I've got this dream that if the majority of lower league clubs have Trusts with equity they could get together, and make football a hot political potato. Or the collapse of several big clubs, as somebody wrote. But even that wouldn't move someone like Richard Scudamore. He's a free market fundamentalist, and would just shrug his shoulders, while wondering what to do with his latest 1m in annual salary.
    The most positive thing I can say is that threads like this help us all to understand better what our Board - now and in the future - has to deal with.
  • I make my protest by subscribing and then not watching. That must really piss them off.

    Isn't it better to watch without subscribing?

  • edited January 2013
    A great article but the answer is a simple "no"! At least in the short term.

    You miss the fact that Charlton (and others) were losing money in the 90s and would have sold Rufus to Spurs for c. £3M if we had not won the play off final... sounds like a petty observation but my point is that clubs at this level have always lost money which is then made up with player sales and/or owner investment.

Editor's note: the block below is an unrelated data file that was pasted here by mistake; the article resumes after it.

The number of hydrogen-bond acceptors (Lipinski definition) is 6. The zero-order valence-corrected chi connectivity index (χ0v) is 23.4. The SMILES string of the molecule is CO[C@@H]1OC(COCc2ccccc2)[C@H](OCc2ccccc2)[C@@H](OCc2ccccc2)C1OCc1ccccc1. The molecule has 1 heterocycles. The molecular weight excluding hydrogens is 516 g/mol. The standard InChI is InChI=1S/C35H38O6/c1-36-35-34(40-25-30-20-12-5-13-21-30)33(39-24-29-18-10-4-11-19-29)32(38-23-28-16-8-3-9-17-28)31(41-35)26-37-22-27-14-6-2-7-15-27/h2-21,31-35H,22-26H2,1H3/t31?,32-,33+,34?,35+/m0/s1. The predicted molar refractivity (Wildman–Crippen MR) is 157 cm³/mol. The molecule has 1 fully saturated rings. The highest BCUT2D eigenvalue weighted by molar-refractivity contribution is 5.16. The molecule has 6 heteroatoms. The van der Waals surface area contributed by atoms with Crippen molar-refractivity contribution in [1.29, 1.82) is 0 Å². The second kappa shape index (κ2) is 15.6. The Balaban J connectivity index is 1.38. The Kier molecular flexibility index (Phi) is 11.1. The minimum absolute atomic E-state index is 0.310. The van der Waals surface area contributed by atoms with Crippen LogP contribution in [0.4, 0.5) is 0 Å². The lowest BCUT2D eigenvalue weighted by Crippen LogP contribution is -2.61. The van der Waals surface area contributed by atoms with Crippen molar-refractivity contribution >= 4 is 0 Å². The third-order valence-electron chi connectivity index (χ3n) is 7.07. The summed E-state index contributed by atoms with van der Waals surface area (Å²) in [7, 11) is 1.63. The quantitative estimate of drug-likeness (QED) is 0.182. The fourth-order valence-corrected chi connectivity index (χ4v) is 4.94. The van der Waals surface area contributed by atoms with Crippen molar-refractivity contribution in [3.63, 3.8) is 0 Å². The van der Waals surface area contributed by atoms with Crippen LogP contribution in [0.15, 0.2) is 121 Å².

How much they lose is limited to what the owners can afford and the size of the prize for promotion which in turn induces new investors to the table and justifies the year on year losses... Perhaps this is a big time lottery with a touch of Russian Roulette?
    There will always be investors buying in at this level as it is much, much cheaper than buying a Premier League club - those guys across the river could have saved themselves a fortune if they had come in here instead of buying West Ham!

    And there will always be Premier League clubs that finish mid-table for a number of years, soaking up the money, and suddenly find themselves in a relegation scrap - take a look at Villa and Newcastle... or ourselves for that matter ... so perpetual yo-yo clubs is a nice theory which is distorted by the chaos of day-to-day football!

    Having said all that I think this is a well written piece and this board and the new Trust should be putting some effort into discussing / exploring where this is going and what Charlton should do... Prague hints at collective action - perhaps all of the trusts and Supporters Direct can put something together since there will be a general election in a couple of years with a very tight result expected... Cameron is promising a vote on Europe but how about a vote on something closer to home like Football club regulations and the TV deals etc.
  • What I don't understand is why the championship doesn't find a decent TV deal.
    If they sold a package with live games televised on Saturday/Sunday etc, surely they could get a more lucrative contract.
    I don't think it would effect gates as most fans are hardcore. It would increase the popularity of the league and in the long term improve revenue streams.